They spent the afternoon watching reruns of Chinpokomon on TV and drinking the store brand coffee that Ethan stocked the house with. Shelia had called twice and Kyle reassured her that he was fine and working an extra shift. About an hour ago he'd realized that Tweek was covering both he and Stan's shifts that day.
Stan came back from the kitchen with two fresh cups of coffee and sat them on the table between them.
"What did you say to Eric anyway," Kyle asked. It seems like the first time the question could be voiced, but he'd been looking for opportunities to ask all morning.
"I told him to stay away from you. And he agreed," Stan said simply.
"That doesn't sound like him." Cartman wasn't one to give up easily. But maybe he was just done with Kyle.
Stan let out a breath. "What does it matter exactly what he says, nothing out of his mouth is worth repeating."
"It matters because I want to know," Kyle said, "this isn't just some â€˜abusive' relationship where you need to step in and shield me from what Eric says. I know how he is." It was true, he thought, Cartman had only actually hit him a handful of times. And it was Cartman, after all, that was just his personality. It wasn't this bad. It wasn't not being able to repeat what happened sort of bad.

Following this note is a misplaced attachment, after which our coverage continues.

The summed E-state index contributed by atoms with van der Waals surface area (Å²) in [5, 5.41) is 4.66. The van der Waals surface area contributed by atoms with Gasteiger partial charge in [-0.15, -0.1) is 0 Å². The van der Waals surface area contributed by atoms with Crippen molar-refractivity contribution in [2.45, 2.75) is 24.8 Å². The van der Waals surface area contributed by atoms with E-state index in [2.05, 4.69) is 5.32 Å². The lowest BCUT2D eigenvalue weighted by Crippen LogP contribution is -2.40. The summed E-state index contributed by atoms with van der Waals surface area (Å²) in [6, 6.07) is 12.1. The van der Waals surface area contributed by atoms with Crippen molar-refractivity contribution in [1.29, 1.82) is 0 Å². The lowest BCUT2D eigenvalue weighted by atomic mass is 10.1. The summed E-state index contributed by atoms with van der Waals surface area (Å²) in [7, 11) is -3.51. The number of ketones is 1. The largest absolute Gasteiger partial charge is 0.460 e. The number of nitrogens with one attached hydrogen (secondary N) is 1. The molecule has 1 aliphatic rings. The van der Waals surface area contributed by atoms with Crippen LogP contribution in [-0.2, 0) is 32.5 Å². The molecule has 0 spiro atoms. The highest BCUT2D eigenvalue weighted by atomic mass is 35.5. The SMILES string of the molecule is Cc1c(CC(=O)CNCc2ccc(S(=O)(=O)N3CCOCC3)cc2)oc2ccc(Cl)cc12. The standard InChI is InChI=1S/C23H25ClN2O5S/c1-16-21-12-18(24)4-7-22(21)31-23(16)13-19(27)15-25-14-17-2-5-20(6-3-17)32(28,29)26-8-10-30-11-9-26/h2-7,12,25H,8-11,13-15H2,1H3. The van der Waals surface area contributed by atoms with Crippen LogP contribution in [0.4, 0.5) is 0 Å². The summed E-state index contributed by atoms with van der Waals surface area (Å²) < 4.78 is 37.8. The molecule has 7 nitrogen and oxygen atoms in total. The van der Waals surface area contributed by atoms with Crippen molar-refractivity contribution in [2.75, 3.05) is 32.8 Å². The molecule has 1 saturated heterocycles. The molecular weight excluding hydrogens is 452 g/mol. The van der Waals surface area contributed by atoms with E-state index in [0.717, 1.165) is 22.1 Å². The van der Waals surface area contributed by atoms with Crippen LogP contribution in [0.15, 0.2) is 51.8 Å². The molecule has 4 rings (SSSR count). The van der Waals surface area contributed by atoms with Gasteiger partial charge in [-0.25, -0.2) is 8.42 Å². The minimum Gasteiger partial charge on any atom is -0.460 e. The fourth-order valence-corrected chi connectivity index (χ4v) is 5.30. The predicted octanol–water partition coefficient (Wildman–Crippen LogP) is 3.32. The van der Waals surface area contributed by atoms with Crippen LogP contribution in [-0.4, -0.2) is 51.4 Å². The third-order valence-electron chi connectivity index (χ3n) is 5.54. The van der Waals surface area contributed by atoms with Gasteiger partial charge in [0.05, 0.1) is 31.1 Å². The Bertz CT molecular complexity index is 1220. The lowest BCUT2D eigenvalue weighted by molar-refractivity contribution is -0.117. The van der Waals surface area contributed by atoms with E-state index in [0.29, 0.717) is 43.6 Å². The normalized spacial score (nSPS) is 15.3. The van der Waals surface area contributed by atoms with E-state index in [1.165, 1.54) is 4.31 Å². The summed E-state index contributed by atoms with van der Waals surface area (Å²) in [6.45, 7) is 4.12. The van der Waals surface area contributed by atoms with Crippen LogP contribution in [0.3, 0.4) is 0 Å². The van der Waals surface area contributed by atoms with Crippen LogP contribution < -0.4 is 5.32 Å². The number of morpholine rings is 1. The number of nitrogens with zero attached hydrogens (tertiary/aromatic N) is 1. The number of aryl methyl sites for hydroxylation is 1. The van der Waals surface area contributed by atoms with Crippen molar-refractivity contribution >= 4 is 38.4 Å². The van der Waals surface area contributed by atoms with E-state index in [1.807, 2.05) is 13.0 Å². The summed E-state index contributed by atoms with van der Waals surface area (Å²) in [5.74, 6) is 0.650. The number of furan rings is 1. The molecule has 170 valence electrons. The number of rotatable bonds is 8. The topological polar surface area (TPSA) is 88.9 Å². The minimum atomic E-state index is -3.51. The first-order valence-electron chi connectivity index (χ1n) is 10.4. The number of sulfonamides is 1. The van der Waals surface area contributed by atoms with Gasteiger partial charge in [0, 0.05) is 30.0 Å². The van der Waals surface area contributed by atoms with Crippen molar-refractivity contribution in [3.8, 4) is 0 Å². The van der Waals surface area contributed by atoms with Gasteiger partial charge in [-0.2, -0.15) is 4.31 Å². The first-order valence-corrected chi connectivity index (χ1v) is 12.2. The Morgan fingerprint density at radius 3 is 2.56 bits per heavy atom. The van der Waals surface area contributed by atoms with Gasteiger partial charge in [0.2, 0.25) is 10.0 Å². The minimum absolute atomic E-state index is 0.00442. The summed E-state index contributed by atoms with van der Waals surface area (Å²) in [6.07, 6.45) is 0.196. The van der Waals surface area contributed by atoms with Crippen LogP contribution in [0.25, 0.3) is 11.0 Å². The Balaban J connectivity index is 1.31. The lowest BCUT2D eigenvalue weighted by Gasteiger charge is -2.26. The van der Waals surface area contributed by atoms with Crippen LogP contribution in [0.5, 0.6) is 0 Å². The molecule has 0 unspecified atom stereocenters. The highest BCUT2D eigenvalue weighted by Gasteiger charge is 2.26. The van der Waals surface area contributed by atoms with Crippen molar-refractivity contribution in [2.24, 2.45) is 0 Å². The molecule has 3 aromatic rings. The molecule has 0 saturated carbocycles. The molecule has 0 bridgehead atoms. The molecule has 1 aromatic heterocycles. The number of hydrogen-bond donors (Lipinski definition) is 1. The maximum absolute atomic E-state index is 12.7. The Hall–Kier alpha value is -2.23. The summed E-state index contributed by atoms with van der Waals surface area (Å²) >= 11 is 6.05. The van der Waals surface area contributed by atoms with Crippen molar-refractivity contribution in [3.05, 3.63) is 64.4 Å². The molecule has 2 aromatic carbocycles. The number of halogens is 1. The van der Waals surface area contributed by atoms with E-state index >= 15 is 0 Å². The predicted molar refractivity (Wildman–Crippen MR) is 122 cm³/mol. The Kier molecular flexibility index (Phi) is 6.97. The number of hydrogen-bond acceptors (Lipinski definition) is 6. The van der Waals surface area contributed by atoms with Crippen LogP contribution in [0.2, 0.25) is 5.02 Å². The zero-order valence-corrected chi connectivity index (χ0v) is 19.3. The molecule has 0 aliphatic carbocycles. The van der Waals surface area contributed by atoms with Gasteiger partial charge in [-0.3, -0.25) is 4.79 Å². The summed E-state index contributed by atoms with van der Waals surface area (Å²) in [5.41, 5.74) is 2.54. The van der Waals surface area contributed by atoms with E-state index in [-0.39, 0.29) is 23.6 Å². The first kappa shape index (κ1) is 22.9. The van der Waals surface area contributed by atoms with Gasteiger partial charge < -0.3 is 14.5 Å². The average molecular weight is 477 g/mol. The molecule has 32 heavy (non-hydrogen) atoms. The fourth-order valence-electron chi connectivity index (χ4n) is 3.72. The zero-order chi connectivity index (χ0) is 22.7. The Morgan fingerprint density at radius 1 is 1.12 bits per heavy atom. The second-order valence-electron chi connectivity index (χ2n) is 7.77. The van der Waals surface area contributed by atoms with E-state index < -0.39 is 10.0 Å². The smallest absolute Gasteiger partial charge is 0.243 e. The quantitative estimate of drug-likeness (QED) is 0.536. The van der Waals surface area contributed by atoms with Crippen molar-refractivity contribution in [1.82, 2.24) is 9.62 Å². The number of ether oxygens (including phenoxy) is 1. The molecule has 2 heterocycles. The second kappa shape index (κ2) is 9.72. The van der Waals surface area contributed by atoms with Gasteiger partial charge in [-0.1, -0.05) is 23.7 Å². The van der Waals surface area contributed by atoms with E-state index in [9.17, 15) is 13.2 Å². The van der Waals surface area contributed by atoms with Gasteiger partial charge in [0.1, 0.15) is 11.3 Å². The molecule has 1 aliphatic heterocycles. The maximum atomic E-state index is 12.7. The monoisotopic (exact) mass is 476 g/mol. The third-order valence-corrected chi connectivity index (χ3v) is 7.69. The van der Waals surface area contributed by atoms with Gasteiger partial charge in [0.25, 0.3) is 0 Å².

"Forget it, Kyle," Stan said grimly. But Kyle was already pushing away from the sofa searching his coat pocket for his cellphone. Cartman didn't answer. Stan was frowning lightly, as if he knew that Cartman wouldn't answer, as if he'd won some cheap prize.
"What did he say?"
"That he'd stay away from you," Stan repeated, looking back at the TV screen. Everyone was smiling through crinkled eyes in the anime, and Kyle pocketed his cellphone. It wasn't worth a fight, not now.